Hire a forensic mental health expert to tell you where the holes are in the case the other person is trying to put together against you. You may not think you need this, but most lawyers really don’t know what to look for in sexual abuse case records. Moreover, you need an expert not so much to give evidence as to help in preparing your case. But do your homework in either hiring an expert to prepare your case, or agreeing to an expert to be appointed by the Court who will give testimony.
Read, Investigative Interviews of Children, by Michael Lamb and Deborah Poole, and Jeopardy in the Courtroom, by Steven Ceci and Maggie Bruck, so you know what the research experts consider proper evidence and interviewing techniques. If you don’t want to do all that reading, read the articles on forensic interviewing available at my website: michaelgbrock.com, and the articles available on the Truth in Justice Website.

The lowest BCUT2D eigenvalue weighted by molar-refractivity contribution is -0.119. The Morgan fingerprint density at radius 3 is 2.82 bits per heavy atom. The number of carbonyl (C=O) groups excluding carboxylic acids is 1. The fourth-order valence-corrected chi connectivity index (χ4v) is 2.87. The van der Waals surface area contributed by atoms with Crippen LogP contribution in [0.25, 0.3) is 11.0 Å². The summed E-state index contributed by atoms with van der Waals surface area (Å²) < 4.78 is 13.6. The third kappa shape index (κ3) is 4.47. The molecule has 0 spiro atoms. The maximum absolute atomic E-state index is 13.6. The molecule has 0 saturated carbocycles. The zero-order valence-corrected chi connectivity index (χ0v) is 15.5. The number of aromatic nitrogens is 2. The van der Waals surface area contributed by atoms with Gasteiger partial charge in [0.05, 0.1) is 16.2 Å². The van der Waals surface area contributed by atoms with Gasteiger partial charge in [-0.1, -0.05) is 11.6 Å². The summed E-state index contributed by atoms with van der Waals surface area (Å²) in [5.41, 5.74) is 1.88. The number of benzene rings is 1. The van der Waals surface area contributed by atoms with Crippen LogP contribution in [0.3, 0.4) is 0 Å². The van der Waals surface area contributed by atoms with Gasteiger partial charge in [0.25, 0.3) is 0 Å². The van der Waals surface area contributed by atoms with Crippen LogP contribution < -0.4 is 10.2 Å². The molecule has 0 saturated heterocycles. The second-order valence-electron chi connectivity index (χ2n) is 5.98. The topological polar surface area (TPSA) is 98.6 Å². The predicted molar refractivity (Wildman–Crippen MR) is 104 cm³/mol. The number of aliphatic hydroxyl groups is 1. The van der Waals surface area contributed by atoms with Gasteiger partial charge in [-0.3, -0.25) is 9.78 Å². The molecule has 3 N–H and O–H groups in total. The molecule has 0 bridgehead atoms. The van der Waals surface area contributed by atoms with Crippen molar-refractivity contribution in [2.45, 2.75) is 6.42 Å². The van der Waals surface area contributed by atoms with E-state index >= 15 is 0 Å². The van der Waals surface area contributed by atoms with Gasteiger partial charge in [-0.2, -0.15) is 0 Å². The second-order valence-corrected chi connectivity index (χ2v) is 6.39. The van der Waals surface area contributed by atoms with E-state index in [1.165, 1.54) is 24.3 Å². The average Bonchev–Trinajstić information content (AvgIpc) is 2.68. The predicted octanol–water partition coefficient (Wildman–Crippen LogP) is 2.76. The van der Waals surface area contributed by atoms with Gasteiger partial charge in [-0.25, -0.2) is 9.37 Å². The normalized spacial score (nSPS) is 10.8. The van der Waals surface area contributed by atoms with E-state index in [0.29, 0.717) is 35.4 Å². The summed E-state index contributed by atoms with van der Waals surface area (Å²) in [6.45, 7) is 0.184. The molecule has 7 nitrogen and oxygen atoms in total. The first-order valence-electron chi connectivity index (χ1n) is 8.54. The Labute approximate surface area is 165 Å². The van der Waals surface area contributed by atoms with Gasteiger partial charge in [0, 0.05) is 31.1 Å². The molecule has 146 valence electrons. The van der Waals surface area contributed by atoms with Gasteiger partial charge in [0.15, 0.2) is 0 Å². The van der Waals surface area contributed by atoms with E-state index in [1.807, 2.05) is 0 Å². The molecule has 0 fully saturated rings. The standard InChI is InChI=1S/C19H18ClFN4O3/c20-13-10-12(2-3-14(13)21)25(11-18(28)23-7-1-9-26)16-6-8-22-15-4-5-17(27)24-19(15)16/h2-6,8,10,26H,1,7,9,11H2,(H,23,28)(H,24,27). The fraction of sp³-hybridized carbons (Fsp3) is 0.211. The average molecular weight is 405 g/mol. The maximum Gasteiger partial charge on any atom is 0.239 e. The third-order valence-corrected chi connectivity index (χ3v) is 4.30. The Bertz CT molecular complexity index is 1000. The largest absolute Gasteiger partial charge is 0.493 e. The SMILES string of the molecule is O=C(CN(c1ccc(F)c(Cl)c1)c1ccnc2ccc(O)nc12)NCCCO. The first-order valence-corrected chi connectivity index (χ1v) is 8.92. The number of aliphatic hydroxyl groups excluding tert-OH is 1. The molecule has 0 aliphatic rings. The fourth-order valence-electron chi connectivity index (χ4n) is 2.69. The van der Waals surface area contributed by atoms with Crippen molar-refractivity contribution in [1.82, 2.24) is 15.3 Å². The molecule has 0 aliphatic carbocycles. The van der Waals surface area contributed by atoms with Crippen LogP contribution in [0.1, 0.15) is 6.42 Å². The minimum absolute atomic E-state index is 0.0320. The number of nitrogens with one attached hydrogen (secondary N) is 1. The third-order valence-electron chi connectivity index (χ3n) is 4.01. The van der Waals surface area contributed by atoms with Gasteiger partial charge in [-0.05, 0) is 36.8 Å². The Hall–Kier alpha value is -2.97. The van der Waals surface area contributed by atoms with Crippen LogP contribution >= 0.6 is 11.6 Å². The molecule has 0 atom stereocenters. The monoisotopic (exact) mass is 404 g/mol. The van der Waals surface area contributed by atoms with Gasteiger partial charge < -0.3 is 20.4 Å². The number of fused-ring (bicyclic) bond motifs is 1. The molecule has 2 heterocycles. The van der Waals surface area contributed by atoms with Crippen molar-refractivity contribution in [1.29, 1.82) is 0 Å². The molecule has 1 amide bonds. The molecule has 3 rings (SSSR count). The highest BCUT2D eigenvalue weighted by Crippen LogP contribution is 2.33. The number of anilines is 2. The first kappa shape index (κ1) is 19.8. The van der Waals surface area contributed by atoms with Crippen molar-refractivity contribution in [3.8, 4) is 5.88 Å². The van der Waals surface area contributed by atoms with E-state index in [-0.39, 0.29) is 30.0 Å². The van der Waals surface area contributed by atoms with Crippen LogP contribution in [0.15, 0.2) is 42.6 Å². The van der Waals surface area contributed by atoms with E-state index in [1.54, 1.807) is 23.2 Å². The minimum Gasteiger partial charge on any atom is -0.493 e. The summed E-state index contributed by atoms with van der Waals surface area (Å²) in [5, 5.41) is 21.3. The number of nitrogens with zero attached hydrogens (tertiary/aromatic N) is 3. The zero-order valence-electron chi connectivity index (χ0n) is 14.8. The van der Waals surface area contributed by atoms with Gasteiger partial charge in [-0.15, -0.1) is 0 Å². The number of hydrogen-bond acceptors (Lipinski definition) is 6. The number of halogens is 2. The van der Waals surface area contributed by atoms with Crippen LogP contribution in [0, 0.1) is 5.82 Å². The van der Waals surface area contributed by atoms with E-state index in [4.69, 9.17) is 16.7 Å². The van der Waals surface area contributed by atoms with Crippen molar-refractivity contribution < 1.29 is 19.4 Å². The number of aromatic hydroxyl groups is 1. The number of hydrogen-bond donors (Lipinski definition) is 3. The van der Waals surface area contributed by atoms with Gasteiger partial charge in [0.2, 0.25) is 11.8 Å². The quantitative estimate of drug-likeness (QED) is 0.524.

Obtain records of all forensic interviews and investigations done in the case, especially those done by Protective Services, interdisciplinary teams set up by the state, and examinations by both the child’s pediatrician and those done at a hospital ER. We are talking about cases in which proper procedures are almost never followed, and the left hand usually does not know what he right hand is doing, so don’t assume that people know what they are doing in these cases. If you are being denied access to your children and you did nothing wrong, someone screwed up (usually a lot of people screwed up). You have to track down the information if you want to get a fair hearing in court. And remember, the court’s desire to err on the side of caution is a defacto presumption of guilt.